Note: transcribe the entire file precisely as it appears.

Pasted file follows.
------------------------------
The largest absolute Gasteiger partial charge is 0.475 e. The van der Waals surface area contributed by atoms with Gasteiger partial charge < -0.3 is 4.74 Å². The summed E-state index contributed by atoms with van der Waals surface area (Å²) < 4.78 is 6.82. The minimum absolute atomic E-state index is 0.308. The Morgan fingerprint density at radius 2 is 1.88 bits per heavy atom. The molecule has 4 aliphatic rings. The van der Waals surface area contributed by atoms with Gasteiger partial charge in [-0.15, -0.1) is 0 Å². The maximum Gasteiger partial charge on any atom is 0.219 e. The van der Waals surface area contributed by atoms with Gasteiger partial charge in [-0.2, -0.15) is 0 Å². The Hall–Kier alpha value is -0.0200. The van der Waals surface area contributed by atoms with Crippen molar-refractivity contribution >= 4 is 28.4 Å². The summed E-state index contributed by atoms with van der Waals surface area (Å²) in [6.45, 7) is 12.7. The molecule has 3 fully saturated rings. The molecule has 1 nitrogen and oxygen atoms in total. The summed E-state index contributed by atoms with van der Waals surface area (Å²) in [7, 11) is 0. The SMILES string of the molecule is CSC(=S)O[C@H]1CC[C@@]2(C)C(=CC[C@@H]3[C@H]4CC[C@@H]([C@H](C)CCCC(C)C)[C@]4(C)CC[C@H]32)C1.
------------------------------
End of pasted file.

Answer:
The largest absolute Gasteiger partial charge is 0.475 e. The van der Waals surface area contributed by atoms with Gasteiger partial charge < -0.3 is 4.74 Å². The summed E-state index contributed by atoms with van der Waals surface area (Å²) < 4.78 is 6.82. The minimum absolute atomic E-state index is 0.308. The Morgan fingerprint density at radius 2 is 1.88 bits per heavy atom. The molecule has 4 aliphatic rings. The van der Waals surface area contributed by atoms with Gasteiger partial charge in [-0.15, -0.1) is 0 Å². The maximum Gasteiger partial charge on any atom is 0.219 e. The van der Waals surface area contributed by atoms with Gasteiger partial charge in [-0.2, -0.15) is 0 Å². The Hall–Kier alpha value is -0.0200. The van der Waals surface area contributed by atoms with Crippen molar-refractivity contribution >= 4 is 28.4 Å². The summed E-state index contributed by atoms with van der Waals surface area (Å²) in [6.45, 7) is 12.7. The molecule has 3 fully saturated rings. The molecule has 1 nitrogen and oxygen atoms in total. The summed E-state index contributed by atoms with van der Waals surface area (Å²) in [7, 11) is 0. The SMILES string of the molecule is CSC(=S)O[C@H]1CC[C@@]2(C)C(=CC[C@@H]3[C@H]4CC[C@@H]([C@H](C)CCCC(C)C)[C@]4(C)CC[C@H]32)C1.